As a lot of you have contemplated during your degree: ‘should I take a breadth subject that would help me in the future or take one that’s easy and enjoyable?’
Well, that depends on you.
But for me, I’d take the latter any day.
I took level 2 Glee Singing in semester 2, 2014, because I wanted a break from my biomedical studies and meet some fresh faces. That being said, you can actually take Glee Singing at 3 different levels, each with a variation in assessment shown in the handbook:
Most people choose level 2. This is because during your degree, you’re only allowed to complete 10 (125 equivalent full-time study load credit points) level 1 subjects and you’re not required to complete a level 3 breadth.
The subject at a glance
Overall, I thoroughly enjoyed this subject. It was easy, stress-free and fun. That being said, you sit in parts so you might get separated from your friends.
The only real downside of the subject was that we couldn’t choose which songs to sing. If we could vote for at least one song choice of our own, I would give this subject a 5 out of 5.
Oh, and one more thing – the subject is taught at the Southbank campus, which is a short tram ride down Swanston St.
The workload involves a 1-hour lecture and a 1.5-hour rehearsal each week.
The series of lectures were quite interesting. We touched on topics of what a glee club was, how the voice worked, vocal health, warming up, song structure, cover songs, performance elements and we studied a few of the songs that we were singing.
These lectures have the audio recorded and the content of the lectures are used in the weekly online multiple choice tests. There are some interesting issues raised in the lectures that you could incorporate into your essays.
The rehearsal was the best part. At the beginning of the class, we would usually spend a good 20 minutes on warm up and perhaps a solid 10 minutes on recording attendance. For the rest of the class, we would sing and listen to other parts.
For our final performance, we sang:
- All About That Bass (Mehgan Trainor)
- Firework (Katy Perry)
- Mad World (Gary Jules cover) / Higher Ground (Stevie Wonder) mashup
- Born to be wild (Steppenwolf)
- Royals (Lorde)
- Sing (Amanda Palmer)
- Happy (Pharell Williams)
Okay, time to discuss the important part.
Participation (30%) is pretty much graded based on your attendance in rehearsals and your ability to recite one line from a song the lecturer ask to memorise the week before. This is usually done in roll order and you might only need to recite 3 lines during the whole semester because the roll is very long.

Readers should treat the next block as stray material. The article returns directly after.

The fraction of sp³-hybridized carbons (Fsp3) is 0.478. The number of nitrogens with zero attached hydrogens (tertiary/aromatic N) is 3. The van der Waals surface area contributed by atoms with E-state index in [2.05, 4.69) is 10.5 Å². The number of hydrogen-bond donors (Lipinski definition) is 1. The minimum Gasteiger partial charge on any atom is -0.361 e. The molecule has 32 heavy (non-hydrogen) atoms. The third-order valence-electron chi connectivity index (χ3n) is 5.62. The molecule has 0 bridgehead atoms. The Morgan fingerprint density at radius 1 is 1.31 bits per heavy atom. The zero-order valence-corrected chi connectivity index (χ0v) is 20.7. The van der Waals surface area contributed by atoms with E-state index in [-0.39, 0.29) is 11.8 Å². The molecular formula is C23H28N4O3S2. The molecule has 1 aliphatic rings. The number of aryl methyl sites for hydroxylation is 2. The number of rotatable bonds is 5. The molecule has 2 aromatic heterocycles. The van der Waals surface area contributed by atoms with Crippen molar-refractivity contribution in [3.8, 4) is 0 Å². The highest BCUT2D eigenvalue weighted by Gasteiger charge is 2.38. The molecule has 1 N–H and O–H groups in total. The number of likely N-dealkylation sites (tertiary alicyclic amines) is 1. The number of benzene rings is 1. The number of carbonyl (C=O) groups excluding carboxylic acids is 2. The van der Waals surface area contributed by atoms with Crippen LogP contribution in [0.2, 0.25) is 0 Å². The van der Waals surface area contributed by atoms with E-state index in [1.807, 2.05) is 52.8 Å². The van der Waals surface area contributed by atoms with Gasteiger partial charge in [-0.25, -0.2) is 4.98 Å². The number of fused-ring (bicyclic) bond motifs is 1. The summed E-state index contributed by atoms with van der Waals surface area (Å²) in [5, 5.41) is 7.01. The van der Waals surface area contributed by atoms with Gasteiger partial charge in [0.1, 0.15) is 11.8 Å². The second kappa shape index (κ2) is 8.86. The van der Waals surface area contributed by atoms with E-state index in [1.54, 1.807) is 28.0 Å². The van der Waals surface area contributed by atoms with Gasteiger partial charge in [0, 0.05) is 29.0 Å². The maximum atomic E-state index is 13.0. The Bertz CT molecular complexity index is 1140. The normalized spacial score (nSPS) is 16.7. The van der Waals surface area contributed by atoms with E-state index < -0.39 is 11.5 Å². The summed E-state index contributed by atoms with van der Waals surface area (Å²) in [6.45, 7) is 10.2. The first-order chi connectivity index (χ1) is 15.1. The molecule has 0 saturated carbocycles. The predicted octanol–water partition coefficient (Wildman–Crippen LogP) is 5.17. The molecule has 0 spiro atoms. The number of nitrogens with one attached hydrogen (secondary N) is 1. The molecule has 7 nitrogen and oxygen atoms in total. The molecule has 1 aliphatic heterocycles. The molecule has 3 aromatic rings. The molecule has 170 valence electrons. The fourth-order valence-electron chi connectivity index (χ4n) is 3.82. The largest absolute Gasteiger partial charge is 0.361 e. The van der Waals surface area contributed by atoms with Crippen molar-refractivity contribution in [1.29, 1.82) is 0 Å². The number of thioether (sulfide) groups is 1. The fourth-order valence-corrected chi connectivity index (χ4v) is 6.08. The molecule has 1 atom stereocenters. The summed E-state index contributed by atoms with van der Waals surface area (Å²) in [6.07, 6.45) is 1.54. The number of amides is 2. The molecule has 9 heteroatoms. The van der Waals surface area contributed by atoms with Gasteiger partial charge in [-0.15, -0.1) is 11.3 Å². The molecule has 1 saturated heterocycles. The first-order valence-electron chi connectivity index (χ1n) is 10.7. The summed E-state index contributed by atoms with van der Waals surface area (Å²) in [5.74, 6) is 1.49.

The online quiz (30%) is really easy, there are no time limits and you can work through it with friends – the answers are either in the lecture notes, common sense, or you can consult Dr. Google. Just make sure you submit them all before the closing date.
Participation and online quizzes are literally free marks – you can get 60% of your final grade without even writing an essay – that’s a pass! But of course we don’t want to pass, we all want that H1 and all you need is just to pass your essays.
That being said, the essays weren’t marked easily. The learning log (25%) is a 1,000 word essay on what challenges you faced and how you overcame them – pretty much a diary/journal.
The song analysis (15%) is a 500 word essay analysing the societal impact that the song of your choice had. I scored 79/100 and 65/100 for the learning log and song analysis respectively.
I didn’t do level 3 Glee Singing but from my understanding, the research task is a 1,500 word essay on anything to do with music.
A public performance during your last class is a hurdle-requirement. For our one, we were pretty much a ‘pop-up’ choir performing in front of the Victorian College of the Arts, in Southbank.
As a lecturer, Vicky was really bubbly. She would often try to get us involved with her extra-curricular work. She was helping organise the Hear The People Sing event, which was pretty much a flashmob / pop-up choir outside The State Library of Victoria with the Australian cast of Les Misérables making an appearance, and a handful of us from Glee Singing were apart of the video tutorial!
The subject overall was fantastic and saying goodbye to Glee Singing was a bittersweet moment for me.
Anyways, I’ll leave you with links to our public performances:
Editor’s note: The lovely contributor that brought you this post also writes about his road to medicine over on his blog, This is where I biomeditate. Check it out!